I have been asked to say a few words about Ian's contributuons as a asientist and
academic on behalf of his colleagues. Ian had very broad interests and connections, so it’s hard to summarise it all in a few minutes, and I’m sure that some important thingswill
be missed. But I hope that you will gain an appreciation of his passion for science, the significance of his contributions, and the widespread respect that he earned.
Ian completed his undergraduate and PhD degrees in chemistry at the University of Tasmania, although his PhD work was actually
done at CSIRO in Fisherman’s Ben when his supervisor Tom Spurling moved there. It’s interesting to note that Ian’s PhD studies were supported by a postgraduate scholarship
from General Motors Holden.
His first paper was published in 1970, and his early research concerned studies of intermolecular
potentials using experimental data and theoretical computations. This field of research was pioneered at CSIRO by John Barker, who Ian often mentioned and respected immensely. In fact
Ian later wrote an article for a commemorative issue of Molecular Physics about John Barker’s influence on Australian science. Ian often returned to the subject of intermolecular
potentials, making significant contributions at intervals throughout his career.
From CSIRO, he went to work
with David Craig at the Research School of Chemistry at the Australian National University in Canberra. At CSIRO and then ANU he began a long and productive collaboration with Bob Watts,
who could obviously recognize talent when he saw it! They went on to publish many papers together. At ANU, he also met Bill Hoover, visiting from the Lawrence Livermore Labs in the USA
and Denis Evans (a PhD student of Bob Watts), who both became long-time friends.
In May 1973, he joined the
Department of Applied Physics at RMIT, about a year after Bill van Megen, who he had also met at ANU. Ian and Bill were instrumental in the modernization and renewal of physics at RMIT
initiated by the then Head of Department, Robert Budwine. With teaching loads of 16 to 19 contact hours per week and a non-existent research culture, this was a very tough environment
in which to establish a research career, but Ian and Bill combined their talents and managed to do world-leading research in colloid physics.
With Bill van Megen, Ian was one of the first researchers at RMIT to receive funding from the then-named Australian Research Grants Council in the mid-1970’s. Following that, he was successful in gaining at least 12 ARC grants. Ian and Bill supervised Masters degree students Tony Hughes and Kevin Gaylor who were amongst the
first higher-degree graduates at RMIT. Soon afterwards, Ian was instrumental in the development of PhD awards at RMIT, and Tony Hughes became one of the earliest PhD graduates of the university.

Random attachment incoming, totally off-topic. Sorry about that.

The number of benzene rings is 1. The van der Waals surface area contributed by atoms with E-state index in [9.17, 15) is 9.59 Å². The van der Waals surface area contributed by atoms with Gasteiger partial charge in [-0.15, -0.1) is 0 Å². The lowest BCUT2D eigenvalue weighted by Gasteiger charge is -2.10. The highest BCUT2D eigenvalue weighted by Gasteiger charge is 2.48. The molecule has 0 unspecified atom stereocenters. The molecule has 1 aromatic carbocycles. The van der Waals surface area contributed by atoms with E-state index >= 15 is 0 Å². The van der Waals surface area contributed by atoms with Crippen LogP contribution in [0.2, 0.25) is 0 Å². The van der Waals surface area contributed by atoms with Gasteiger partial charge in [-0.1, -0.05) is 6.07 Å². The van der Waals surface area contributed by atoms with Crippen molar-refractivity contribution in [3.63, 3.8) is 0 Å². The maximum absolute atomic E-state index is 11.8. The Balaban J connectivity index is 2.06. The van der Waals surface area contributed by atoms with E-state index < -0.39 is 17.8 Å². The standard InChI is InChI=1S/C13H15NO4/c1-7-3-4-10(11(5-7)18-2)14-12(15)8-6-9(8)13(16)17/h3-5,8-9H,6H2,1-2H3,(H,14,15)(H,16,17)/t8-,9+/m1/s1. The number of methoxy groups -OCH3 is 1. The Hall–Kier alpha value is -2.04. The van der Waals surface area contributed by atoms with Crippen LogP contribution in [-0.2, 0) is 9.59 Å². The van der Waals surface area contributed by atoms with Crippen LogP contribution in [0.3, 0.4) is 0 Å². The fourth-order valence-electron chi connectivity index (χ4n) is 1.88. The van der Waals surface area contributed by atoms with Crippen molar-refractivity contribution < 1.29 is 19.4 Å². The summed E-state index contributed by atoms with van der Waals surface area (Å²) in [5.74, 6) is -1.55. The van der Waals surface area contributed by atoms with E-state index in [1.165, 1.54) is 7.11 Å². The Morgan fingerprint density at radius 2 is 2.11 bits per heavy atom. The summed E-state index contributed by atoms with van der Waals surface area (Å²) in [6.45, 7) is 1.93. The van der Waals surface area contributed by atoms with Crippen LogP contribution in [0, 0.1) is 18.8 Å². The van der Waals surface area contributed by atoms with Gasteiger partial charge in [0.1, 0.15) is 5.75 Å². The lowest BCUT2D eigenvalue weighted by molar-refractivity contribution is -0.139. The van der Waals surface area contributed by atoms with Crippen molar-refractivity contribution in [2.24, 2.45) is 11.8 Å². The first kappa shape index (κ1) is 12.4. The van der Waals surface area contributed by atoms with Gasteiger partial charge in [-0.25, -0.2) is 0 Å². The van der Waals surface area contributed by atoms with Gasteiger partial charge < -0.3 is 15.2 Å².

In the years that followed, Ian established a research career that made him an internationally recognized researcher. To this
date, he has authored or co-authored more than 140 peer-reviewed papers. This number will continue to increase as Ian’s many collaborators and students complete work that is still
in progress. Ian was still interested in physics and helping his students even in the last weeks of his illness.
his career progressed, Ian became a highly appreciated invited speaker at many international conferences. This wasn’t only because of the excellent science he presented. Ian had a unique
style of presentation that often involved very funny diversions and asides, illustrated with sometimes unflattering photos of his collaborators. His talks could veer off into stand-up
comedy and back to serious science in a couple of sentences, so he made sure that he never lost the attention of the audience.
As a result of his warm personality and excellent scientific reputation, Ian had many international collaborators from places such as the USA, Ireland, Europe and Japan. In
recent years he and Marie have often visited the Johannes Gutenberg University in Mainz, Germany where Ian had a long term position as a visiting scientist.
Ian’s scientific contributions ranged very widely, from X-ray scattering studies of theporosity of brown coal to the origins of van der Waals forces between atoms. He worked
on the Langevin equation and Brownian motion, publishing a book on this subject in 2007. His most highly cited work was on density oscillations in fluids near a hard wall. He has worked
on the nucleation and growth of nanoparticles, surface physics and new structures of carbon. To all of these subjects he brought his characteristic wisdom and physical insight.
As a lecturer, supervisor and mentor, Ian excelled. Many young scientists have received opportunities largely because of Ian’s
mentoring and behind the scenes advocacy. Ian supervised many postgraduate and honours project students, and he was several times asked to pick up the pieces and take over the role of
lecturer or supervisor when things went wrong.
In the last few days there has been an enormous response to a request for comments in
memory of Ian. Most of them have come from students he supervised – he was
loved, respected and admired, and we all are truly grateful.